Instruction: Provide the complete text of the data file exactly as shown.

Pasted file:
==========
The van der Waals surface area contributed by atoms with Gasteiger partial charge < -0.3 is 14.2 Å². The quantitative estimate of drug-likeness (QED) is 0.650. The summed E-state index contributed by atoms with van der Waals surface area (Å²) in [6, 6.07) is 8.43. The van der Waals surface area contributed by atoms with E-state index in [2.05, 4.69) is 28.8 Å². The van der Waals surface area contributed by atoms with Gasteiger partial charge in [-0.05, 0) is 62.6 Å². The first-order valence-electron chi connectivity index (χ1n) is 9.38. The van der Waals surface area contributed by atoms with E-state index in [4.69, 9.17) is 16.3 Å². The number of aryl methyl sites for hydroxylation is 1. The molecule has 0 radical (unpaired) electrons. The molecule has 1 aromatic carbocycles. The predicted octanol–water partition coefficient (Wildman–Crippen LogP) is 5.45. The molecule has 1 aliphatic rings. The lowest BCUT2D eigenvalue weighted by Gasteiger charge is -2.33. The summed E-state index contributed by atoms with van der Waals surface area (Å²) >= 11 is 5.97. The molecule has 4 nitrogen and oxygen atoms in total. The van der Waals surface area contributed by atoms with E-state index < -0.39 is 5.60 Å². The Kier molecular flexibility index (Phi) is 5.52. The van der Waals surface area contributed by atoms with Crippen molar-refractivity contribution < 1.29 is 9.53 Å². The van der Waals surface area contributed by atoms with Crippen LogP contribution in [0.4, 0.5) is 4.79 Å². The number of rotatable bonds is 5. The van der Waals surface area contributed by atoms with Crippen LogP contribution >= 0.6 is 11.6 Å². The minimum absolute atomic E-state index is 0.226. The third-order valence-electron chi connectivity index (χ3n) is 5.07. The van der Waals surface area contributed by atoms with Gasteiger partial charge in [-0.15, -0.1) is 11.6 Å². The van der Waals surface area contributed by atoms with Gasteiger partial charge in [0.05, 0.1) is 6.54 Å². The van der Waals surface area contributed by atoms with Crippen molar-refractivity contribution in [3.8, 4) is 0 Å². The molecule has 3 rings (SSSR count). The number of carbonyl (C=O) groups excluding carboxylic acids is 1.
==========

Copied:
The van der Waals surface area contributed by atoms with Gasteiger partial charge < -0.3 is 14.2 Å². The quantitative estimate of drug-likeness (QED) is 0.650. The summed E-state index contributed by atoms with van der Waals surface area (Å²) in [6, 6.07) is 8.43. The van der Waals surface area contributed by atoms with E-state index in [2.05, 4.69) is 28.8 Å². The van der Waals surface area contributed by atoms with Gasteiger partial charge in [-0.05, 0) is 62.6 Å². The first-order valence-electron chi connectivity index (χ1n) is 9.38. The van der Waals surface area contributed by atoms with E-state index in [4.69, 9.17) is 16.3 Å². The number of aryl methyl sites for hydroxylation is 1. The molecule has 0 radical (unpaired) electrons. The molecule has 1 aromatic carbocycles. The predicted octanol–water partition coefficient (Wildman–Crippen LogP) is 5.45. The molecule has 1 aliphatic rings. The lowest BCUT2D eigenvalue weighted by Gasteiger charge is -2.33. The summed E-state index contributed by atoms with van der Waals surface area (Å²) >= 11 is 5.97. The molecule has 4 nitrogen and oxygen atoms in total. The van der Waals surface area contributed by atoms with E-state index < -0.39 is 5.60 Å². The Kier molecular flexibility index (Phi) is 5.52. The van der Waals surface area contributed by atoms with Crippen molar-refractivity contribution < 1.29 is 9.53 Å². The van der Waals surface area contributed by atoms with Crippen LogP contribution in [0.4, 0.5) is 4.79 Å². The number of rotatable bonds is 5. The van der Waals surface area contributed by atoms with Crippen LogP contribution >= 0.6 is 11.6 Å². The minimum absolute atomic E-state index is 0.226. The third-order valence-electron chi connectivity index (χ3n) is 5.07. The van der Waals surface area contributed by atoms with Gasteiger partial charge in [-0.15, -0.1) is 11.6 Å². The van der Waals surface area contributed by atoms with Gasteiger partial charge in [0.05, 0.1) is 6.54 Å². The van der Waals surface area contributed by atoms with Crippen molar-refractivity contribution in [3.8, 4) is 0 Å². The molecule has 3 rings (SSSR count). The number of carbonyl (C=O) groups excluding carboxylic acids is 1.